Posted on 5/4/99 9:15 PM MST

In Reply to: Crazy Idea, looking for comments posted by Joe Johnson on 5/4/99 7:58 PM MST:

I know I’ve said this before, but sit tight cuz I’m gonna say it again.

It is a well known statistical fact that luck is eliminated with increased trials. We need increased trials!

If one 540 match can put a lucky robot into the select sixteen, and similarly one 8 point round can pull a select sixteen team from that coveted position, there is obviously a problem. You have all acknowledged this in your posts. The solution is to increase the trials!

How do we fix it? More arenas. More time.

I saw someone suggest an extra day. This costs more, but it may not be such a bad tradeoff. We all want more matches. Don’t you think those 80+ hour all-nighters would be better requited with more than six matches? Seriously, we put our lives into this thing.

More arenas would mean a big headache for FIRST and less time between matches. Unless another day is added. Once again, it may be worth the costs.

Personally, I think adding a third alliance partner is merely a way to avoid the issue. It works to a point, but it reduces the amount of matches some team gets to play. In essence, it makes the situation worse. No mater how well a teams bot performs, they deserve some play time. We all deserve to play. Remember what FIRST stands for…

And as for practicing for the finals, that also seems a little contrived. It’s human nature to try to find reasons to support our opinions so I don’t blame you, but it didn’t really seem like an issue to me. It’s not something you need too much practice for. I know my team didn’t have a problem with it.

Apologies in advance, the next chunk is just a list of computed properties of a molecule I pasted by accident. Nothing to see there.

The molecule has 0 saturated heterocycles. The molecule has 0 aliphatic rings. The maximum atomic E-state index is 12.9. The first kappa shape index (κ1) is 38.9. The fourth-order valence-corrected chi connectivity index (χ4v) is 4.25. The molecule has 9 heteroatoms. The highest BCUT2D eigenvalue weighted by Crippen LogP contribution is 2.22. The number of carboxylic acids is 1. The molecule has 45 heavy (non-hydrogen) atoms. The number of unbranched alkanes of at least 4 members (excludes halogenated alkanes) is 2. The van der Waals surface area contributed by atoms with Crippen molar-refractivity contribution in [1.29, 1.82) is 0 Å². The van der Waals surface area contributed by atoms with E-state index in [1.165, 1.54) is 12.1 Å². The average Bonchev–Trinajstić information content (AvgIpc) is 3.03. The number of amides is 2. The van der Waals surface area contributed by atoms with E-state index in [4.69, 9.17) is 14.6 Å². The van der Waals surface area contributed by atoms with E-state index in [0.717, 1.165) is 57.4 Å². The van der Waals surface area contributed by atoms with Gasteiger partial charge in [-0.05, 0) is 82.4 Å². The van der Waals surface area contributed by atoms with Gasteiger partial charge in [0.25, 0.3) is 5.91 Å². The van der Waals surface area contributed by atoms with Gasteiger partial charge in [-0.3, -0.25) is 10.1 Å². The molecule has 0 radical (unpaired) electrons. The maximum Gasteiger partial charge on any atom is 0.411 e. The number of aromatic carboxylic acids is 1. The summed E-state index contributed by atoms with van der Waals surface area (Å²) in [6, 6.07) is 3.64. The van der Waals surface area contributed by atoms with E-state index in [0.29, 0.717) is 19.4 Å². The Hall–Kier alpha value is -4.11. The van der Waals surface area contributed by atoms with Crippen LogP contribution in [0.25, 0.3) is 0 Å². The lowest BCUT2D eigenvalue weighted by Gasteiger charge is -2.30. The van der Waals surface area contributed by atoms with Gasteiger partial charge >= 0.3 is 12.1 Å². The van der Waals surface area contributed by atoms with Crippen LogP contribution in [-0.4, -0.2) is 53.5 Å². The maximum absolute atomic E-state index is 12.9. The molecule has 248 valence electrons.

Just some thoughts from the guy who’s got too many…
-Daniel

Posted by Dan, Other on team #247, da Bears, from Berkley High and PICO/Wisne Design.

Posted on 5/5/99 3:56 AM MST

In Reply to: Or we could try the easy way… posted by Daniel on 5/4/99 9:15 PM MST:

I agree that increased trails would be one way to solve the problem.
However, I think the way q-points are calculated is the problem. I say
improve the ranking system and six rounds would be sufficient.

Flaws that I see with the system:
It favors offensive, high scoring rounds only.
It discriminates against good defensive rounds which turn out to
be important in the elimination tourney.
As a result, sometimes losing outweighs winning.

I have been trying to come up with some ideas for a better ranking system.
If I get something concrete to post, I will.

Dan
#247 da Bears

Posted by Andrew Trax, Coach on team #180, S.P.A.M., from Southfork,Martin Co. High and UTC.

Posted on 5/5/99 4:25 AM MST

In Reply to: Re: Or we could try the easy way… posted by Dan on 5/5/99 3:56 AM MST:

Simplest way to simplify is to only rank by wins. One win - one point.